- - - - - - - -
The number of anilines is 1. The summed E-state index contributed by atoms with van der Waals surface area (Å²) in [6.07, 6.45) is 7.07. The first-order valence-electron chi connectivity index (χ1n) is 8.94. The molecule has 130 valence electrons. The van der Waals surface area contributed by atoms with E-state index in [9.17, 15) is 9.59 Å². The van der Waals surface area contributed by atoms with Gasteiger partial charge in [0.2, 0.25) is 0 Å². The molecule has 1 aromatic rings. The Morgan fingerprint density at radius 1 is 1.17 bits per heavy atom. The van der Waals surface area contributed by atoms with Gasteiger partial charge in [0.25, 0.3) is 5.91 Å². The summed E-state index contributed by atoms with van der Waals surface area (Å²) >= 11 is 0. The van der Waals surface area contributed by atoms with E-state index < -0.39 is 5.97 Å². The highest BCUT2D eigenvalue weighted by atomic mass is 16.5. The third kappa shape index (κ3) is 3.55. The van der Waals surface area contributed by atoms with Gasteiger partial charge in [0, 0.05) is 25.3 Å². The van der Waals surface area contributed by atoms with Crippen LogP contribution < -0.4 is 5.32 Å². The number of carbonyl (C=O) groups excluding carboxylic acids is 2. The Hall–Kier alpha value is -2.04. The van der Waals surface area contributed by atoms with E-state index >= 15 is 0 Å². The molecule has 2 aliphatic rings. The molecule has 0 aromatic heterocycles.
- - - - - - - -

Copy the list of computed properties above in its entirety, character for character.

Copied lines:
The number of anilines is 1. The summed E-state index contributed by atoms with van der Waals surface area (Å²) in [6.07, 6.45) is 7.07. The first-order valence-electron chi connectivity index (χ1n) is 8.94. The molecule has 130 valence electrons. The van der Waals surface area contributed by atoms with E-state index in [9.17, 15) is 9.59 Å². The van der Waals surface area contributed by atoms with Gasteiger partial charge in [0.2, 0.25) is 0 Å². The molecule has 1 aromatic rings. The Morgan fingerprint density at radius 1 is 1.17 bits per heavy atom. The van der Waals surface area contributed by atoms with Gasteiger partial charge in [0.25, 0.3) is 5.91 Å². The summed E-state index contributed by atoms with van der Waals surface area (Å²) >= 11 is 0. The van der Waals surface area contributed by atoms with E-state index < -0.39 is 5.97 Å². The highest BCUT2D eigenvalue weighted by atomic mass is 16.5. The third kappa shape index (κ3) is 3.55. The van der Waals surface area contributed by atoms with Gasteiger partial charge in [0, 0.05) is 25.3 Å². The van der Waals surface area contributed by atoms with Crippen LogP contribution < -0.4 is 5.32 Å². The number of carbonyl (C=O) groups excluding carboxylic acids is 2. The Hall–Kier alpha value is -2.04. The van der Waals surface area contributed by atoms with E-state index >= 15 is 0 Å². The molecule has 2 aliphatic rings. The molecule has 0 aromatic heterocycles.